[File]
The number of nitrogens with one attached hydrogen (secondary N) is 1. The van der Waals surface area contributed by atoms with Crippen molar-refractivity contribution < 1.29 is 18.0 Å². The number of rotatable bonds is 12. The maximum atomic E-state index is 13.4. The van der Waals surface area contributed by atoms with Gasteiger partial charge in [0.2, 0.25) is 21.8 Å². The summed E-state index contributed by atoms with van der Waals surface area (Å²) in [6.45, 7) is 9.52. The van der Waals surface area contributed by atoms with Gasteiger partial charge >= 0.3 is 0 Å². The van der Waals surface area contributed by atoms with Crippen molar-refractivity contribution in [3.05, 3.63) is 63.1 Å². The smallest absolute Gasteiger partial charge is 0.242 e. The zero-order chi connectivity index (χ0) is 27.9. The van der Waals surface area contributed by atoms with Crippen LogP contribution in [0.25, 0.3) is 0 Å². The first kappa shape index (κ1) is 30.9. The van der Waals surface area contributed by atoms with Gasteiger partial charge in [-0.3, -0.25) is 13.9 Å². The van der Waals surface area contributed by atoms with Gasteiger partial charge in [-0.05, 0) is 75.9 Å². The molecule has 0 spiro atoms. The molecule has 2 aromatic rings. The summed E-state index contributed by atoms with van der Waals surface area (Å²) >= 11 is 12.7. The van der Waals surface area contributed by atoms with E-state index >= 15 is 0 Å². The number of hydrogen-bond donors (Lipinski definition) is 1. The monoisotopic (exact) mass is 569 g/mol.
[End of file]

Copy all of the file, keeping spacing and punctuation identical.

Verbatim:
The number of nitrogens with one attached hydrogen (secondary N) is 1. The van der Waals surface area contributed by atoms with Crippen molar-refractivity contribution < 1.29 is 18.0 Å². The number of rotatable bonds is 12. The maximum atomic E-state index is 13.4. The van der Waals surface area contributed by atoms with Gasteiger partial charge in [0.2, 0.25) is 21.8 Å². The summed E-state index contributed by atoms with van der Waals surface area (Å²) in [6.45, 7) is 9.52. The van der Waals surface area contributed by atoms with Gasteiger partial charge >= 0.3 is 0 Å². The van der Waals surface area contributed by atoms with Crippen molar-refractivity contribution in [3.05, 3.63) is 63.1 Å². The smallest absolute Gasteiger partial charge is 0.242 e. The zero-order chi connectivity index (χ0) is 27.9. The van der Waals surface area contributed by atoms with Crippen LogP contribution in [0.25, 0.3) is 0 Å². The first kappa shape index (κ1) is 30.9. The van der Waals surface area contributed by atoms with Gasteiger partial charge in [-0.3, -0.25) is 13.9 Å². The van der Waals surface area contributed by atoms with Gasteiger partial charge in [-0.05, 0) is 75.9 Å². The molecule has 0 spiro atoms. The molecule has 2 aromatic rings. The summed E-state index contributed by atoms with van der Waals surface area (Å²) >= 11 is 12.7. The van der Waals surface area contributed by atoms with E-state index >= 15 is 0 Å². The number of hydrogen-bond donors (Lipinski definition) is 1. The monoisotopic (exact) mass is 569 g/mol.